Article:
Burelli Street should become one-way if Wollongong City Council is serious about making the CBD more cycle-friendly, according to a rider's group.
Part of the council's new draft cycling strategy, which councillors voted to put on public exhibition on Monday night, includes a plan to classify the CBD as a "cycling district".
To achieve this aim would include "prioritising the design and delivery of key connections to and through the Wollongong CBD".
Council wants to encourage more cyclists into the city centre from the north, south, east and west approaches, noting that riders are already legally allowed to ride on all streets
This would involve a trial of formal bike lanes in Wollongong along Kembla Street and Smith Street cycling routes, as well as treatments to slow traffic and introduce shared paths.
The results of these trials would lead to council investigating further separated cycling routes in and around the CBD.
Illawarra Bike Users Group chair Werner Steyer said work definitely needed to be done to increase safety around the CBD so cycling in the city became more appealing.
"At the moment it's reasonably hopeless," Mr Steyer said.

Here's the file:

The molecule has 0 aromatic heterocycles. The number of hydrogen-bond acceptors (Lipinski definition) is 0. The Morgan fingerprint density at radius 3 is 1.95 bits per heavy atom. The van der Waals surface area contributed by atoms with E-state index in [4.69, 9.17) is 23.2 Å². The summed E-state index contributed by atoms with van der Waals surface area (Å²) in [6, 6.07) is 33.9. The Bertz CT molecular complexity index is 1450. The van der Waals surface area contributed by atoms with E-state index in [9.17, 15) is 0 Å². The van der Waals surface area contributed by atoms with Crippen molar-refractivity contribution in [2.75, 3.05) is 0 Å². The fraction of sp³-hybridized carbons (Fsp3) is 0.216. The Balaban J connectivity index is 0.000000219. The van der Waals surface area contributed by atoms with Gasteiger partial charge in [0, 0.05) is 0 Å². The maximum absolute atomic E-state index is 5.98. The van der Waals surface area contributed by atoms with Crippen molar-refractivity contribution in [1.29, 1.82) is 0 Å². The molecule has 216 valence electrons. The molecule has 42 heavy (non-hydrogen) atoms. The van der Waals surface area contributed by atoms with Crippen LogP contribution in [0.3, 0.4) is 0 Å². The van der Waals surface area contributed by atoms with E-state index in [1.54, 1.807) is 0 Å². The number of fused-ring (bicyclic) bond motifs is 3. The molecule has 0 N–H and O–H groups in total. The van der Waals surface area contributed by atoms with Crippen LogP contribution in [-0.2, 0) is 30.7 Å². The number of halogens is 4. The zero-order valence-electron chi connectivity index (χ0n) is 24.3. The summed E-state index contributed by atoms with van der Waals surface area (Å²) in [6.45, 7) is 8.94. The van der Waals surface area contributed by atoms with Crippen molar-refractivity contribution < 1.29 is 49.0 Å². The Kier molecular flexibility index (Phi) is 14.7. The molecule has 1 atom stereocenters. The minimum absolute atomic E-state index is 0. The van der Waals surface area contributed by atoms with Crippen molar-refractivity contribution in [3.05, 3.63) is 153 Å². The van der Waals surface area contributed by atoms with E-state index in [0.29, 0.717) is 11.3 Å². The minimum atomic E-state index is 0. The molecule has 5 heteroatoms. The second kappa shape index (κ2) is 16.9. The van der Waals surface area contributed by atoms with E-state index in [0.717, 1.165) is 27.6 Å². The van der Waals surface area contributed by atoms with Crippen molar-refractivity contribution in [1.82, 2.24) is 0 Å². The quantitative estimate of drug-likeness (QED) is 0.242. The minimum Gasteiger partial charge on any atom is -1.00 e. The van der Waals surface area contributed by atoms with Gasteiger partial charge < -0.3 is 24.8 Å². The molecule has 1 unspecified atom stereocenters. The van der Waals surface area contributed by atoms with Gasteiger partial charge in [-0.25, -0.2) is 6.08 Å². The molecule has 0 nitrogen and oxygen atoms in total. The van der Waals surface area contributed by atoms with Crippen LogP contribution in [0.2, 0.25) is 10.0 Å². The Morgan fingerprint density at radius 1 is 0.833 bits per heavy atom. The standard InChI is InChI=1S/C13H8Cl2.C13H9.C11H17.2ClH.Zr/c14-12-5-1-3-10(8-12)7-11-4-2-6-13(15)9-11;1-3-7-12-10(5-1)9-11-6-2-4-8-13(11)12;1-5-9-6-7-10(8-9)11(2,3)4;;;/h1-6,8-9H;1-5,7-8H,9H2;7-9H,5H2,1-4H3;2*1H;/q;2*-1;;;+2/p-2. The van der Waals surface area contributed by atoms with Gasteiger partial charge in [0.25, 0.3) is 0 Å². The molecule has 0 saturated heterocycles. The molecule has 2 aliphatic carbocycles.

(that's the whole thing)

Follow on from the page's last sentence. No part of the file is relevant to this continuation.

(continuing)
"If you try and go east-west, it's extremely difficult. There's very little space and the intersections aren't well laid out.
"We have a beautiful city but it's totally under-utilised from a cycling perspective because there's no east-west infrastructure."
He said the most-needed improvement was a connection between Wollongong train station and the cycling path along the coast.
"Just south of Burelli St is the only real route," he said.
"Burelli Street is hopeless because there's not a lot of space, unless they made Burelli one-way.
"One of the suggestions we put forward, if they're really serious is you make Burelli Street one-way and you make Stewart Street one-way the opposite way - then you generate the space to allow bicycles to come through."
Council views improvements to cycling infrastructure within the CBD as a way of helping residents who live in or near the city centre to make short trips of two to five kilometres.
This would reduce the need to drive into the CBD and add to road congestion and demands on parking.
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